Do you believe everything the government tells you? Economist and statistician John Williams sure doesn’t.
Williams, who has consulted for individuals and Fortune 500 companies, now uncovers the truth behind the U.S. government’s economic numbers, on his Web site at ShadowStats.com. Over the last several decades, Williams says, the feds have been infusing their data with optimistic biases to make the economy seem far rosier than it really is. His site reruns the numbers using the original methodology.
What he finds is not good.
Maymin: So we are technically bankrupt?
Williams: Yes, and when countries are in that state, what they usually do is rev up the printing presses and print the money they need to meet their obligations. And that creates inflation—hyperinflation—and makes the currency worthless.
Obama says America will go bankrupt if Congress doesn’t pass the health care bill.
Well, it’s going to go bankrupt if they do pass the health care bill, too, but at least he’s thinking about it. He talks about it publicly, which is one thing prior administrations refused to do. Give him credit for that. But what he’s setting up with this health care system will just accelerate the process.
Where are we right now?
In terms of the GDP, we are about halfway to depression level. If you look at retail sales, industrial production, we are already well into depression. If you look at things such as the housing industry, the new orders for durable goods, we are in Great Depression territory.
If we have hyperinflation, which I see coming not too far down the road, that would be so disruptive to our system that it would result in the cessation of many levels of normal economic commerce, and that would throw us into a great depression, and one worse than was seen in the 1930s.
What can we do to avoid hyperinflation? What if we just shut down the Fed or something like that?
We can’t. The actions have already been taken to put us in it. It’s beyond control.
The government does put out financial statements using generally accepted accounting principles, where unfunded liabilities like Medicare and Social Security are included in the same way as corporations account for their employee pension liabilities. And in 2008, for example, the one-year deficit was $5.1 trillion dollars. That’s instead of the $450 billion, plus or minus, that was officially reported.
These numbers are beyond containment. Even the 2008 numbers, you can take 100 percent of people’s income and corporate profit and you’d still be in deficit. There’s no way you can raise enough money in taxes.
What about spending?
If you eliminated all federal expenditures except for Medicare and Social Security, you’d still be in deficit. You have to slash Social Security and Medicare. But I don’t see any political will to rein in the costs the way they have to be reined in. There’s just no way it can be contained.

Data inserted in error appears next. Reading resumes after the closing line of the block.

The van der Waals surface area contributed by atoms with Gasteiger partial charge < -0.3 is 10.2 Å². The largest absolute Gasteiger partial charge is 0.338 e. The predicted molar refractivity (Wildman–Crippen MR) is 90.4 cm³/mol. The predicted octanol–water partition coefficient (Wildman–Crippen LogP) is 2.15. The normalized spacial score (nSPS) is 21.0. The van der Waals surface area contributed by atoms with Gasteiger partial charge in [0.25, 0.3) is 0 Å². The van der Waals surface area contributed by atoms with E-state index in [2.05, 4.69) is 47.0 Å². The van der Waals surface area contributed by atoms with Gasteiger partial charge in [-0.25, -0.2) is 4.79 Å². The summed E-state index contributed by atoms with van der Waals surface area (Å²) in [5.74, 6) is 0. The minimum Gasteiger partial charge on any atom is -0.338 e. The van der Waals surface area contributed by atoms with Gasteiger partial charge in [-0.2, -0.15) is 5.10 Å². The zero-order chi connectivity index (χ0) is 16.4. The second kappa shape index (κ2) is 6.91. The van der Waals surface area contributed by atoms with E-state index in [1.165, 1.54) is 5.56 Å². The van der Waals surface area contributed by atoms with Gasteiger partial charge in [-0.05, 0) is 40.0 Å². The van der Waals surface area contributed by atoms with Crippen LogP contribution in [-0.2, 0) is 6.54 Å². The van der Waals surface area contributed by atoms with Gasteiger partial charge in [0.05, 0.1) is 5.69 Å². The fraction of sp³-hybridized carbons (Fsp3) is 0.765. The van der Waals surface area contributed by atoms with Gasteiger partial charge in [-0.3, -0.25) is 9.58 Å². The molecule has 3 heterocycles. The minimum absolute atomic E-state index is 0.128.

The total federal debt and net present value of the unfunded liabilities right now totals about $75 trillion. That’s five times the level of GDP.
What can we, the people, do to stop the government from taking all our money?
We should have acted 20 years ago. There’s not much you can do at this point to prevent the eventual debasement of the dollar.
This involves both sides of the political spectrum. It’s not limited to the Republicans or the Democrats. They’ve both been very active in setting this up.
What can individuals do?
The only thing individuals can do now is look to protect themselves. I wish I could see a way other than severe slashing of the social programs, which is politically reprehensible and would create great problems and social unrest. I don’t see that as a practical solution.
If you’re a young 20- or 25-year-old guy or gal, would you move to another country? What would you do?
We still have a great country. We’re going through a period of economic pain. It’s happened before. This is the kind of thing that’s taken us decades to get into and it will take us decades to get out. Although the hyperinflation is going to be limited largely to the United States, the economic downturn will affect things globally.
I can’t tell you how things will go with a hyperinflationary Great Depression, which is where I see things going.
It’s the type of thing that will tend to lead to significant political change. People tend to vote their pocketbooks. You could have the rise of a third party. You could even have rioting in the streets. I’m not formally predicting that—anyone can run these different scenarios.
For the individual, what you need to do, from an investment standpoint, is look to preserve your wealth and assets. Don’t worry about the day-to-day fluctuations in the markets. What I’m talking about here is over the long haul.
Phil Maymin ([email protected]) is an assistant professor of finance and risk engineering at New York University-Polytechnic Institute. A version of this article first appeared in the Fairfield County Weekly in New Haven, Connecticut. Used with permission.